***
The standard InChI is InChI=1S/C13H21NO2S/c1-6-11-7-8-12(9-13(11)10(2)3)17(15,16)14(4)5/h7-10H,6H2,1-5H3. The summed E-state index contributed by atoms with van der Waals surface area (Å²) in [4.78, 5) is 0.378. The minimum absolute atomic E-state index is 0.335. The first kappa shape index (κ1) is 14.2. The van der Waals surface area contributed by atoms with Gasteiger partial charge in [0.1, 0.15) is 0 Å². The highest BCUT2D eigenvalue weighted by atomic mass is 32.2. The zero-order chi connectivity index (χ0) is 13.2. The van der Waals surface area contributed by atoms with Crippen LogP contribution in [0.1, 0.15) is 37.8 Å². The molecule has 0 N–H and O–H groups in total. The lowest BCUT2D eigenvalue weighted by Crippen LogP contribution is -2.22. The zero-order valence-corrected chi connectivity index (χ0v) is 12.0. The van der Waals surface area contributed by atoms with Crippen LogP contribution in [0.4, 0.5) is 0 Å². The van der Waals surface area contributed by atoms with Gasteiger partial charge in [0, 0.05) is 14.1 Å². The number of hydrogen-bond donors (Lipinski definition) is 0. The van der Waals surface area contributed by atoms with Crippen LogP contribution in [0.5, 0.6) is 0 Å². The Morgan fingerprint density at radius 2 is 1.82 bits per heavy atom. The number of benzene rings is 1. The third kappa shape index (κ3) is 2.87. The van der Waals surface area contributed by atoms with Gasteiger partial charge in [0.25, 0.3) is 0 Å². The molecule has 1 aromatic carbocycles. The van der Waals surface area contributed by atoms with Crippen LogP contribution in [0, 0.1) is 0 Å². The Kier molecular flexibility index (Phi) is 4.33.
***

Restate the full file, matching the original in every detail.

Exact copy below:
The standard InChI is InChI=1S/C13H21NO2S/c1-6-11-7-8-12(9-13(11)10(2)3)17(15,16)14(4)5/h7-10H,6H2,1-5H3. The summed E-state index contributed by atoms with van der Waals surface area (Å²) in [4.78, 5) is 0.378. The minimum absolute atomic E-state index is 0.335. The first kappa shape index (κ1) is 14.2. The van der Waals surface area contributed by atoms with Gasteiger partial charge in [0.1, 0.15) is 0 Å². The highest BCUT2D eigenvalue weighted by atomic mass is 32.2. The zero-order chi connectivity index (χ0) is 13.2. The van der Waals surface area contributed by atoms with Crippen LogP contribution in [0.1, 0.15) is 37.8 Å². The molecule has 0 N–H and O–H groups in total. The lowest BCUT2D eigenvalue weighted by Crippen LogP contribution is -2.22. The zero-order valence-corrected chi connectivity index (χ0v) is 12.0. The van der Waals surface area contributed by atoms with Crippen LogP contribution in [0.4, 0.5) is 0 Å². The van der Waals surface area contributed by atoms with Gasteiger partial charge in [0, 0.05) is 14.1 Å². The number of hydrogen-bond donors (Lipinski definition) is 0. The van der Waals surface area contributed by atoms with Crippen LogP contribution in [0.5, 0.6) is 0 Å². The Morgan fingerprint density at radius 2 is 1.82 bits per heavy atom. The number of benzene rings is 1. The third kappa shape index (κ3) is 2.87. The van der Waals surface area contributed by atoms with Gasteiger partial charge in [0.25, 0.3) is 0 Å². The molecule has 1 aromatic carbocycles. The van der Waals surface area contributed by atoms with Crippen LogP contribution in [0, 0.1) is 0 Å². The Kier molecular flexibility index (Phi) is 4.33.